Lots of Software Developers call themselves Software Engineers but legally that’s not kosher, even if some do approach the standards of an Engineer.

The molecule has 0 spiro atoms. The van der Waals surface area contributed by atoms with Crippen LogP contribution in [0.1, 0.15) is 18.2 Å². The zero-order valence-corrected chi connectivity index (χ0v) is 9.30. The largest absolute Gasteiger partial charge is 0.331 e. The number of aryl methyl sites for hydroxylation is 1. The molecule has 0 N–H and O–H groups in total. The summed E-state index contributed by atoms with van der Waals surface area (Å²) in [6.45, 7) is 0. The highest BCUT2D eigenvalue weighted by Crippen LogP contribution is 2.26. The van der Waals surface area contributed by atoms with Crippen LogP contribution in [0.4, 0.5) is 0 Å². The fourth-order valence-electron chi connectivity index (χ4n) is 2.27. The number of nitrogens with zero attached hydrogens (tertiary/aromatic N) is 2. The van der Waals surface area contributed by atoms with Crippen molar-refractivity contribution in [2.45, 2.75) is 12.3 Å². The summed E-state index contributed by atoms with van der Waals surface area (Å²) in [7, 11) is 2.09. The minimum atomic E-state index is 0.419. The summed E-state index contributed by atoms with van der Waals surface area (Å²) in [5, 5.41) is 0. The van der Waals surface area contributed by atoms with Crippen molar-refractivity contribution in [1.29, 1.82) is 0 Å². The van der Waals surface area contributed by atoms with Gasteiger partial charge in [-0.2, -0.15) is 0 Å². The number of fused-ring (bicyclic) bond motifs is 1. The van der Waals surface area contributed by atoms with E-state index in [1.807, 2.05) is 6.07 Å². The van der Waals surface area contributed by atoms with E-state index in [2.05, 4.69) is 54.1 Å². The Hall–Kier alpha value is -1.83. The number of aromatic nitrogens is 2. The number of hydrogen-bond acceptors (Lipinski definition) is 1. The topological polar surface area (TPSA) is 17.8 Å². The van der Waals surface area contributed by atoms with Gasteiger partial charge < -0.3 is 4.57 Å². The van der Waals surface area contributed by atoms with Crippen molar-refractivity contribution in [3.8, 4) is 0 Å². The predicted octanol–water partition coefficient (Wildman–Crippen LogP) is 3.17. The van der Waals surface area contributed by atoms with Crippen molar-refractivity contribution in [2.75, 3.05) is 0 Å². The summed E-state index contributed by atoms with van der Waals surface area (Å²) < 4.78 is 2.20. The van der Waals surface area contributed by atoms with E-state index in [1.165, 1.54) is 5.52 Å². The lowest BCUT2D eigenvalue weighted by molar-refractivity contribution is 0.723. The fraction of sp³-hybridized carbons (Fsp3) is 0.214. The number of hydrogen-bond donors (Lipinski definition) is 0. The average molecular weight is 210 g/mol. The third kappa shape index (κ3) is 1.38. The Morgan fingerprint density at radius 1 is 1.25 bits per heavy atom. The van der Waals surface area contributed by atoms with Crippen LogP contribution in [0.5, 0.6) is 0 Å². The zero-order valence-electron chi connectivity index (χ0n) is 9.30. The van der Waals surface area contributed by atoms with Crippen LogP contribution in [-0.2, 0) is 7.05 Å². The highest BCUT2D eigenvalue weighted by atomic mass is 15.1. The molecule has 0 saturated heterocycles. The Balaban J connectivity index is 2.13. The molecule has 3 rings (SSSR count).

<p>But that may be changing.</p> <p>Slashdot had <a href="http://slashdot.org/article.pl?sid=05/10/09/2119235">a good discussion</a> about software liability and EWeek is running <a href="http://www.eweek.com/article2/0,1759,1873318,00.asp?kc=EWRSS03119TX1K0000594">a story</a> equating the effect of the Railroads on meat packing to the Internet on software development.</p> <p>I’ve made the analogy before to the Road system - you can run anything you want on your private track, but to participate on the public road system you have to have a street-legal vehicle and be licensed. There are provisions for small-volume private vehicle manufacturers and publicly funded training for licenses.</p> <p>What remains to be seen is whether people want to buy quality software. If Windows has 1 line in 250 buggy and the Space Shuttle has 1 in 50,000 are people willing to shell out $1000 for a less-buggy version of Windows (or is Microsoft willing to make less profit?)</p> <p>Open Source has the potential to be effected but things like certified network libraries or object brokers could lessen the impact.</p> <p>Talking to my contracts lawyer today, he pointed out there’s a different standard for professional and commercial levels of service; we need to ask ourselves what we want to be when we grow up.